Under the most recent 2015 curriculum revision, "information utilization ability" (情報活用能力, Jōhō katsuyō nōryoku) has been added as a quality skill which forms the basis of learning. Information utilization ability is defined as "the qualities and abilities necessary for students to select and use information and information tools independently and to formulate their own ideas. These qualities and abilities include the ability to independently select and use information and information tools, the basic operation of information technology, programming thinking, and information morality.” This includes digital literacy such as basic ICT skills. As such, the Ministry of Education, Culture, Sports, Science and Technology (MEXT) has decided to develop it across subjects alongside the appropriate utilization of ICT to enhance learning activities. According to Chapter 2 Cultivation of Information Utilization Ability of the Guide on Informatization of Education, there are three goals and eight elements under information education. The three goals are for students to gain practical ability to use information, a scientific understanding of information, and a good attitude toward participation in an information society. Examples of skills tested include finding, relating, organizing, and interpreting information from webpages; creating slides with images and text in presentation software; and using spreadsheet software.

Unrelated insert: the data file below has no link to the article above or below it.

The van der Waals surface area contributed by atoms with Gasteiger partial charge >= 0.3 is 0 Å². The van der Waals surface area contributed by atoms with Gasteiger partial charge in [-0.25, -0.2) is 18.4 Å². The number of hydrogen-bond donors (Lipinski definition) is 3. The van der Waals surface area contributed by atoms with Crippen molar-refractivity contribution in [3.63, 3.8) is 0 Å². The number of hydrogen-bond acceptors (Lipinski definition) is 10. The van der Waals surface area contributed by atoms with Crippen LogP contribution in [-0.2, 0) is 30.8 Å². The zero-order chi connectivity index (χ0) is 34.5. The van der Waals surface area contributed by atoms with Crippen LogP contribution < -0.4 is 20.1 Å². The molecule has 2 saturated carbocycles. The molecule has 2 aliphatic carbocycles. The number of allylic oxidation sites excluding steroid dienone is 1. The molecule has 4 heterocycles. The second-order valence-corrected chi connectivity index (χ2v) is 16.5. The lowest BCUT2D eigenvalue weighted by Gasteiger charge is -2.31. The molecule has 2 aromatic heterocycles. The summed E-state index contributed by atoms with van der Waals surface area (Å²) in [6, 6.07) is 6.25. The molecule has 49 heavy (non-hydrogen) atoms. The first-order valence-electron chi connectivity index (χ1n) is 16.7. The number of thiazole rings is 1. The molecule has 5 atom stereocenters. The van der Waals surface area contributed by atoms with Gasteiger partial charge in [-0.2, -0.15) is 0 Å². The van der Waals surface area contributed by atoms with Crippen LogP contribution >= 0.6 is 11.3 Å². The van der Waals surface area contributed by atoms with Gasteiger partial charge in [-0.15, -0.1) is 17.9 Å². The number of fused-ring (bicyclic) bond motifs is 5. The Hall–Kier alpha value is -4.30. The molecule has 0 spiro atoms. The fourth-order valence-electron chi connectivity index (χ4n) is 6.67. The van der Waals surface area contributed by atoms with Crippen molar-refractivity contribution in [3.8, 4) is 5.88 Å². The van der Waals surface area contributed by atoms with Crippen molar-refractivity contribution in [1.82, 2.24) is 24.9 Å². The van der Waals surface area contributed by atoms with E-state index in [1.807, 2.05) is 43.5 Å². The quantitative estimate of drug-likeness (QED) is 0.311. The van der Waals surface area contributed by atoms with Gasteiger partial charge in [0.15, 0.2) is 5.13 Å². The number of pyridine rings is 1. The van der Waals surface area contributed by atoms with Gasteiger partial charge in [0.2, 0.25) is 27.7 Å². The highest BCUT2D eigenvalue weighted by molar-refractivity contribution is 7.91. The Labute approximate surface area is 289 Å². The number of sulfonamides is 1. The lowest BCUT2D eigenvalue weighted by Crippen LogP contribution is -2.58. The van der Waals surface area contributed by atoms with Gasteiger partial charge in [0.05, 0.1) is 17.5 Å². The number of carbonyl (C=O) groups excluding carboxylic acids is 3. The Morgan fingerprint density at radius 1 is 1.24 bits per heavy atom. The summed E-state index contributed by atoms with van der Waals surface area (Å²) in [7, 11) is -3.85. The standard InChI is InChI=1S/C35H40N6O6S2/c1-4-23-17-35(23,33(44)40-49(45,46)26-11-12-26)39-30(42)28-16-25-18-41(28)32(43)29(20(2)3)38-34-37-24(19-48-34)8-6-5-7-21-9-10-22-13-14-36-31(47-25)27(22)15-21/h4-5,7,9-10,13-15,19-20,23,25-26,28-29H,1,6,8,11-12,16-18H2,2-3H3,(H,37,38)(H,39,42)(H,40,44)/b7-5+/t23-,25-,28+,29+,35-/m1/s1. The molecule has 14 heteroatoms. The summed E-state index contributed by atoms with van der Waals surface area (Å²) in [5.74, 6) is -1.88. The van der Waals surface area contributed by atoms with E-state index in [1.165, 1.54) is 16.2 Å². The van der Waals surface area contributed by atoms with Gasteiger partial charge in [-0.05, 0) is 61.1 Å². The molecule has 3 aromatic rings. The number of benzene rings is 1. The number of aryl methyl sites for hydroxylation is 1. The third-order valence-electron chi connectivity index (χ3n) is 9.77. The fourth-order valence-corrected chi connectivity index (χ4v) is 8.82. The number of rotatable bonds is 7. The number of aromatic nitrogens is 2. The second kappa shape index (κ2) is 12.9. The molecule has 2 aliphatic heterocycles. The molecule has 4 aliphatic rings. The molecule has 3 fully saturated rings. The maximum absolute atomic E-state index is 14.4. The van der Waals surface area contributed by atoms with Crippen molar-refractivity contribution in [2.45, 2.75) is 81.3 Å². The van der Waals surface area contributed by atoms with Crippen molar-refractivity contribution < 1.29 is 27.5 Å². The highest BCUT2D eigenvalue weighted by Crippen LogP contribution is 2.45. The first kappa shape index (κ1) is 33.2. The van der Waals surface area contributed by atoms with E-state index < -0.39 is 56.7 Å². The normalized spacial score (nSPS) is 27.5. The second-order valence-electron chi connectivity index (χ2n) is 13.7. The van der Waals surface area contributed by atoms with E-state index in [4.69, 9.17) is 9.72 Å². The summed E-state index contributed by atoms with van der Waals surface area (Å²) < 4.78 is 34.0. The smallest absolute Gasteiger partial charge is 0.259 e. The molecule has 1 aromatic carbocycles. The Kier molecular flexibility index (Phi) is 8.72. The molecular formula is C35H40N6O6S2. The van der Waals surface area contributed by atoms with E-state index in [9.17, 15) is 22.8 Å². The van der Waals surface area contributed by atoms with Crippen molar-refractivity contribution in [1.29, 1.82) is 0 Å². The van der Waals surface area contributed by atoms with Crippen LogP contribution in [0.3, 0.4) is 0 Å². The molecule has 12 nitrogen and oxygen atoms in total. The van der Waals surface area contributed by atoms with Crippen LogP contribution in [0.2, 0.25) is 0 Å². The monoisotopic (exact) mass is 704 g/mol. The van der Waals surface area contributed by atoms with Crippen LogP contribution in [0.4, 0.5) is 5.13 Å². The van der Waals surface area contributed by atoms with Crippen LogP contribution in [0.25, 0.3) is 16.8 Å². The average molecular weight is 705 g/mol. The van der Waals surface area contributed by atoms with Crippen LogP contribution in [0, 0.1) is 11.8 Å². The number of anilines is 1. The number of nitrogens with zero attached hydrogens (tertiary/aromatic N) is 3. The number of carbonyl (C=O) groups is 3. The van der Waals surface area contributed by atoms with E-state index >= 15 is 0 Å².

To obtain a teacher certificate, a person must acquire a minimum number of credits in teacher training courses at universities, graduate schools, or junior colleges, including ”theories and methods of education using ICT”.
According to the 2022 Policy on Utilization of School ICT Environment, each board of education and school will provide training on teaching methods that utilize ICT, assuming learning activities based on the new Courses of Study and learning activities that utilize ICT daily. The Third 2018 Basic Plan for the Promotion of Education similarly calls for the provision of teaching materials to improve the teaching abilities of teachers using ICT; training for teachers, as well as those in leadership positions; and “create and disseminate practical cases of using ICT to correct classes from the perspective of independent, interactive, and deep learning.” Chapter 4 Utilization of ICT in Teaching Subjects in the Guidance on Informatization of Education provides detailed examples of how to integrate ICT use into different subjects in the classroom. Chapter 6 Improving ICT utilization teaching skills required of teachers states in the revised “Checklist for Teachers' ICT Utilization Guidance Ability,” teachers should have the following skills: A) Ability to use ICT for teaching material research, instruction preparation, evaluation, school affairs; B) be able to instruct using ICT in class; C) teach the utilization of ICT to students; and D) teach knowledge, attitudes, and morals in the information society. The In-school training manual for training leaders for ICT in education has modules such as ICT utilization lesson design and informatization in education trends.